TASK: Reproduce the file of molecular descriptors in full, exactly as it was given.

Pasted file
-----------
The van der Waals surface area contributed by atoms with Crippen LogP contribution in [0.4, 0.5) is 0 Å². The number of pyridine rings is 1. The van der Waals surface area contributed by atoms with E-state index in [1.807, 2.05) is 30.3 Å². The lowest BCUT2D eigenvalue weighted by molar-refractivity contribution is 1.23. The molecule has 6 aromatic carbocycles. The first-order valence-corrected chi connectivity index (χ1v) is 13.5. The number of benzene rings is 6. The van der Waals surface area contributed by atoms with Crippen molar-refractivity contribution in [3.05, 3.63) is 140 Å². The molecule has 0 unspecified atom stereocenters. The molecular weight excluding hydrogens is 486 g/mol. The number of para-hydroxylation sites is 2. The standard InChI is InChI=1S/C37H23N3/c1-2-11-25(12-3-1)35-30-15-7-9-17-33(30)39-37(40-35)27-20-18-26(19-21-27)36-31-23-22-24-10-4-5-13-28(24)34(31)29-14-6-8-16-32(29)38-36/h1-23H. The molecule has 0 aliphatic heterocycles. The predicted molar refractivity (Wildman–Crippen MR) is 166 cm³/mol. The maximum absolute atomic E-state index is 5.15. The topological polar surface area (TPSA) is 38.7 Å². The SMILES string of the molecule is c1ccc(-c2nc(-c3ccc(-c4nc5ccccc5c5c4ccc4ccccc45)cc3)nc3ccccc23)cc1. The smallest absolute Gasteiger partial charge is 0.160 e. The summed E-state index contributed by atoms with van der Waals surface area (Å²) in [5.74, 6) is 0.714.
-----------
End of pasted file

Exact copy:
The van der Waals surface area contributed by atoms with Crippen LogP contribution in [0.4, 0.5) is 0 Å². The number of pyridine rings is 1. The van der Waals surface area contributed by atoms with E-state index in [1.807, 2.05) is 30.3 Å². The lowest BCUT2D eigenvalue weighted by molar-refractivity contribution is 1.23. The molecule has 6 aromatic carbocycles. The first-order valence-corrected chi connectivity index (χ1v) is 13.5. The number of benzene rings is 6. The van der Waals surface area contributed by atoms with Crippen molar-refractivity contribution in [3.05, 3.63) is 140 Å². The molecule has 0 unspecified atom stereocenters. The molecular weight excluding hydrogens is 486 g/mol. The number of para-hydroxylation sites is 2. The standard InChI is InChI=1S/C37H23N3/c1-2-11-25(12-3-1)35-30-15-7-9-17-33(30)39-37(40-35)27-20-18-26(19-21-27)36-31-23-22-24-10-4-5-13-28(24)34(31)29-14-6-8-16-32(29)38-36/h1-23H. The molecule has 0 aliphatic heterocycles. The predicted molar refractivity (Wildman–Crippen MR) is 166 cm³/mol. The maximum absolute atomic E-state index is 5.15. The topological polar surface area (TPSA) is 38.7 Å². The SMILES string of the molecule is c1ccc(-c2nc(-c3ccc(-c4nc5ccccc5c5c4ccc4ccccc45)cc3)nc3ccccc23)cc1. The smallest absolute Gasteiger partial charge is 0.160 e. The summed E-state index contributed by atoms with van der Waals surface area (Å²) in [5.74, 6) is 0.714.